In this episode I talk about ways for a business to be involved with podcasting besides the obvious way of just starting a podcast.

You can listen right here on the site thanks to Transistor’s sweet embedded player – in dark mode (cue dramatic music):


p.s. Want to subscribe to my email newsletter and get notified about new episodes via email? You can do so right here, right now:


How Can a Business Get Involved in Podcasting?

Lately I’ve been having conversations with people who feel like they should be doing some sort of podcast but who’s jobs or businesses don’t immediately lend themselves to an obvious podcast format or style. So I thought I’d talk about 4 ways that a business might get involved in podcasting.

Sponsoring a Podcast

If you’ve listened to any podcasts in your life, there’s a good chance you’ve heard a sponsor message.

Whether it’s for a developer focused service like Cloudbees Rollout, building your website with Squarespace, buying a new mattress from Casper, or getting some new underwear from MeUndies, sponsors are a big part of what’s made podcasting as successful as it is. While many podcasters work on their podcasts regardless of it bringing in money or business, without sponsors, many podcasters wouldn’t be able to work on the shows they want to create.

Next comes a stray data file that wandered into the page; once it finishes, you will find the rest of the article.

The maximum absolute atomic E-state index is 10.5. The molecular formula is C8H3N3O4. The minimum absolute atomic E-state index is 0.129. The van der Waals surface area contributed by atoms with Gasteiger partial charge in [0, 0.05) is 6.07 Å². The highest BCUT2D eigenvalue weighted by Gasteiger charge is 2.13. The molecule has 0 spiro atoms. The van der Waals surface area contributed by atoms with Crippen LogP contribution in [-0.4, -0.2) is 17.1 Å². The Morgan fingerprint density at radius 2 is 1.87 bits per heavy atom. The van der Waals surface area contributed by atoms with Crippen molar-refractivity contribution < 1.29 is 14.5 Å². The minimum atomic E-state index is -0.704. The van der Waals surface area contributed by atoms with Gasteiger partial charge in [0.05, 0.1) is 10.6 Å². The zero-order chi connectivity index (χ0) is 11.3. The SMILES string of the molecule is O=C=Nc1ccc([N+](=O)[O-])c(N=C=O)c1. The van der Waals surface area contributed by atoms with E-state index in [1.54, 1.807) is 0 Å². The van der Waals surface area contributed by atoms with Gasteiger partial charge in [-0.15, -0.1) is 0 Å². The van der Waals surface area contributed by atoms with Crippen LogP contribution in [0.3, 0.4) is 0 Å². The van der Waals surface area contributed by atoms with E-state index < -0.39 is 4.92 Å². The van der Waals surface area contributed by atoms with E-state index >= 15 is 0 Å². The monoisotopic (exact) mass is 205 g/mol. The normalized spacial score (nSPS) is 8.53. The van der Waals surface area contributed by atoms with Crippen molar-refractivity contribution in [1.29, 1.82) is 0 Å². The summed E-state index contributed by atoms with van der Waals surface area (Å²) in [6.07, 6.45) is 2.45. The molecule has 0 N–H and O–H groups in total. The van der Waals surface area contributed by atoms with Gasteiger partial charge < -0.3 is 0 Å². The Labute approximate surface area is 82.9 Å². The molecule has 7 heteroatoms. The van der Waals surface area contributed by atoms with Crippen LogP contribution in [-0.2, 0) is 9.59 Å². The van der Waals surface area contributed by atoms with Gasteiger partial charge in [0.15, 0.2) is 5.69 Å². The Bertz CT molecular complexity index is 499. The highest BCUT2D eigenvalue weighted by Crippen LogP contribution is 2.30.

To figure out how to sponsor a podcast you think your business should advertise with, generally you can contact the host or visit the website for the podcast. If they’ve had sponsors before, they’ll definitely be looking for new ones. How much you’ll pay for a sponsored spot on a podcast will vary depending on how many listeners or subscribers the podcast has, as well as how focused into a niche the podcast is. If you sell vintage Star Wars toys, a podcast all about Star Wars is going to be worth a whole lot more to you than a podcast that talks about how to grow lemons in Saskatchewan. That’s one of the huge perks of advertising on podcasts – if you pair with the right podcast, you can speak directly to your target market.

If your business is a national or international operation – maybe selling your products or services on the web to the world – then it’s pretty easy to find bigger podcasts that have a global reach and try and sponsor them.